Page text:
As student at North Clayton High School, 2 Chainz was reknowned as a handy sixthh man with some great height to boot.

While the first half of the album was indeed a success for Chainz and his star studded team, the number of points they scored were definitely less in the second half, mainly due to Chainz and his producers occasionally employing flimsy instrumentals and verses. “Girl’s Best Friend” sounds like an absolute reach for the strip club, but the overly simplistic and glossy instrumental doesn’t help accentuate Ty Dolla $ign’s underperformed hook. Chainz’ performance is seriously lacking too; despite his many talents as a rapper, he should never use auto tune in the way it was used here. “I’m Not Crazy, Life Is” is as cumbersome a track as its title suggests: the instrumental is too airy to really catch my attention, Chance the Rapper’s tired delivery makes it sound like he played ten full pickup games before arriving to the studio, and Kodak Black’s autotune sounds horribly pitched along the beat. “2 Dollar Bill” is pure cheese as a track; perhaps it was supposed to be, as it features veterans Lil Wayne and E-40 making plays with Chainz to see who can drop the funniest bar. While many lines are hilarious (“Rare like a 2 Dollar Bill!”), the sheer volume of jokes means that some’ll miss the hoop. And too many do.

Epp’s most recent interview in famed hip hop radio station, The Breakfast Club, revealed that he dug deeper than ever into his soul to craft his latest album.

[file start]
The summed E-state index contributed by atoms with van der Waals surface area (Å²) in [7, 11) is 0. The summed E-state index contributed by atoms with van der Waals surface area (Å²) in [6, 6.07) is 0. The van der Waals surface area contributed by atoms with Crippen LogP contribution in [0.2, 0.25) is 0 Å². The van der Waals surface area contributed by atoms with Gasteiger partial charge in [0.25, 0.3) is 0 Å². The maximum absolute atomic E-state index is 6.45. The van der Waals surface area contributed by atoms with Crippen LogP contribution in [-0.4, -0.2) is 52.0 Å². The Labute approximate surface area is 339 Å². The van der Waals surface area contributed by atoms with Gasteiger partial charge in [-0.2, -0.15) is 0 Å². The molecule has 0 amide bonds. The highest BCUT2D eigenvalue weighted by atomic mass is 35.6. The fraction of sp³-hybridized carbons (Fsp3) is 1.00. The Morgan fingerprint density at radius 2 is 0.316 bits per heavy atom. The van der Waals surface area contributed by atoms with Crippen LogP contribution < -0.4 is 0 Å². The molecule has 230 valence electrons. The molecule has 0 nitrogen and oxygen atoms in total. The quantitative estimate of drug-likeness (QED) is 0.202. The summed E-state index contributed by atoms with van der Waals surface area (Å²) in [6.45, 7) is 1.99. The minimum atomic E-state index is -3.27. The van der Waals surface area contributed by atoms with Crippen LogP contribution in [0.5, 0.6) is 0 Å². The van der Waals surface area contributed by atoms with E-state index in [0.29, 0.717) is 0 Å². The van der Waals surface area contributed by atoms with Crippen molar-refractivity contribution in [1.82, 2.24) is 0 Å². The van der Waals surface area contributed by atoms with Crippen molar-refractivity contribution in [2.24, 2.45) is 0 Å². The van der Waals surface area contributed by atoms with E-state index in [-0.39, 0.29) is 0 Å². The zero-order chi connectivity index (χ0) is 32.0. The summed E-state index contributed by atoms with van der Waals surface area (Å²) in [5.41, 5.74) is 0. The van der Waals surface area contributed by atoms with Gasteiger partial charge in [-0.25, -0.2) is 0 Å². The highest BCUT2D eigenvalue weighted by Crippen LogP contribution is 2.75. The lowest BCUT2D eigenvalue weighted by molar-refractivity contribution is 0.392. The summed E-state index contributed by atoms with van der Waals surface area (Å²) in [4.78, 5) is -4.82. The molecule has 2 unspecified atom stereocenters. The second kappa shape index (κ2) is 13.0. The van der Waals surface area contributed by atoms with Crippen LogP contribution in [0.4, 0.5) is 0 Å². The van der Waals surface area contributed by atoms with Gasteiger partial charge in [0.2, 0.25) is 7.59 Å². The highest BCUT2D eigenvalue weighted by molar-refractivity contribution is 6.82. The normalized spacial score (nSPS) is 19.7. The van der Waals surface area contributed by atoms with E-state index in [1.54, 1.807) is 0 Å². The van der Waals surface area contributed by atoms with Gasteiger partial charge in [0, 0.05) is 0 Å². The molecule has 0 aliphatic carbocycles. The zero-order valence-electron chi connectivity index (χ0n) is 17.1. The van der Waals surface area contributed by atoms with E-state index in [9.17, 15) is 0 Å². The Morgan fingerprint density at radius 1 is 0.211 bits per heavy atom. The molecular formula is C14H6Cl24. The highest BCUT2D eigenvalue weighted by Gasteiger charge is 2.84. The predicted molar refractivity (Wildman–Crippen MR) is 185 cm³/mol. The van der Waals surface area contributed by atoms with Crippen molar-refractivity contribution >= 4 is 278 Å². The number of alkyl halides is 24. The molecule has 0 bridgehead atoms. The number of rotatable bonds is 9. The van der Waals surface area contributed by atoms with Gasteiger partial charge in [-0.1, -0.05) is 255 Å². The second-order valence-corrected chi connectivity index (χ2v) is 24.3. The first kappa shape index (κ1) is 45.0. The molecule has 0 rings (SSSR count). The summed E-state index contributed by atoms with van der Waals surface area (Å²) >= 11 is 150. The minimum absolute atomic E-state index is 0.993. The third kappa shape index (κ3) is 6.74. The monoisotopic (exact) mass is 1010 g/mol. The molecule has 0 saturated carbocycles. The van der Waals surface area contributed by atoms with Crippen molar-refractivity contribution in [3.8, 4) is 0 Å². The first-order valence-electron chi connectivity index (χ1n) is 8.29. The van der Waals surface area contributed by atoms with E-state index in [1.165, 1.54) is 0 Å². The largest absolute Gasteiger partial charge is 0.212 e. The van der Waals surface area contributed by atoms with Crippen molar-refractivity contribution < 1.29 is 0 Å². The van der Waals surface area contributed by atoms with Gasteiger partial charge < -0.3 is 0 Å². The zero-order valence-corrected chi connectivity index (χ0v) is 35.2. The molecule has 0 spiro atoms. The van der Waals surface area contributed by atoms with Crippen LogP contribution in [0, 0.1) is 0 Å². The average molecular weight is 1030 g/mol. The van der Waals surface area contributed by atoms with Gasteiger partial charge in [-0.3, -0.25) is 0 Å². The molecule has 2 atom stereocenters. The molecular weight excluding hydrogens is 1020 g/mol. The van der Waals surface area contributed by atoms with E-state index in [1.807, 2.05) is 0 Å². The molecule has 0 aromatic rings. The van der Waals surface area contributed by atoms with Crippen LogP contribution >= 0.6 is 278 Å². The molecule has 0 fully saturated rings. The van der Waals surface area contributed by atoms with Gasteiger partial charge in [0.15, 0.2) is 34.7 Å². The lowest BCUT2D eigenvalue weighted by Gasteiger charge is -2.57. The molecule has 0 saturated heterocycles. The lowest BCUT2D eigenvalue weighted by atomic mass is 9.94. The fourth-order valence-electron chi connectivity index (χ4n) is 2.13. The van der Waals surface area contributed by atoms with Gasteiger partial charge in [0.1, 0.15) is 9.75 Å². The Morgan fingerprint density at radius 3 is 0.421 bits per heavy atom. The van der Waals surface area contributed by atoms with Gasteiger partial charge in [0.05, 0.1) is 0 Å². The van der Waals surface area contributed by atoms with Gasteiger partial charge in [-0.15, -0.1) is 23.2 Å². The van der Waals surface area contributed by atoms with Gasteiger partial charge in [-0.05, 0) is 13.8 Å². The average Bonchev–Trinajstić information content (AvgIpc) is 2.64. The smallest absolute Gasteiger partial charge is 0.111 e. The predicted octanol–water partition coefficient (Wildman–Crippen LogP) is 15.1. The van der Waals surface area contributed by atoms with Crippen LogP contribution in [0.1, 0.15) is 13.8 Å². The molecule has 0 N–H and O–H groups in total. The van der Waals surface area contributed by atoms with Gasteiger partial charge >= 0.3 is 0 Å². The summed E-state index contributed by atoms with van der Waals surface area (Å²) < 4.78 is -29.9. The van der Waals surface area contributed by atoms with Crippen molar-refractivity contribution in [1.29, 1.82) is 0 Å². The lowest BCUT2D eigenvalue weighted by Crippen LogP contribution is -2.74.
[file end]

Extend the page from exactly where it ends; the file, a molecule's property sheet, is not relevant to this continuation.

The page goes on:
There are a few glimmers of hope in this side of the album, however: Ariana Grande’s contributions on “Rule the World” make for a much better Ariana and Chainz collab than on “7 Rings (Remix)”, and the operatic “I Said Me” is a great deep dive into Chainz’ relationship with his past and present. The game slowed down in the second half, but overall, Chainz and LeBron came out on top with a solid record.

The duality of 2 Chainz is perfectly represented on Rap or Go to the League, especially on two of its true standouts. With one massive foot in his past and one in his present, Chainz is moving forward as a more reflective artist while still trying to craft some of the funniest bangers imaginable on “NCAA” and “Sam”. The former is a bombastic, overblown, and bass throttling basketball banger about getting paper and women that features some of Chainz most catchy and funny bars to date, representative of his more overblown persona in the past. “Sam” is possibly the most conscious 2 Chainz has ever gotten, as he monologues about the effects of taxes on his community and finances; it’s a more self serious 2 Chainz than we’ve known, and shows that through all his high flying antics and slam dunks, the man once named Tity Boi going to try for more than just being a good ball player and rapper in the now. Sure, it’s a bit traditional and a bit corny, but Chainz shows heart on the court. He’s aiming for the top, and will use whatever skills he has in his toolset to get to the rim.

Score: 8/10

Tracks to Save: “Forgiven”, “Threat 2 Society”, “High Top Versace”, “NCAA”, “I Said Me”, “Sam”, “Momma I Hit a Lick”

Tracks to Skip: “Girl’s Best Friend”, “I’m Not Crazy, Life Is”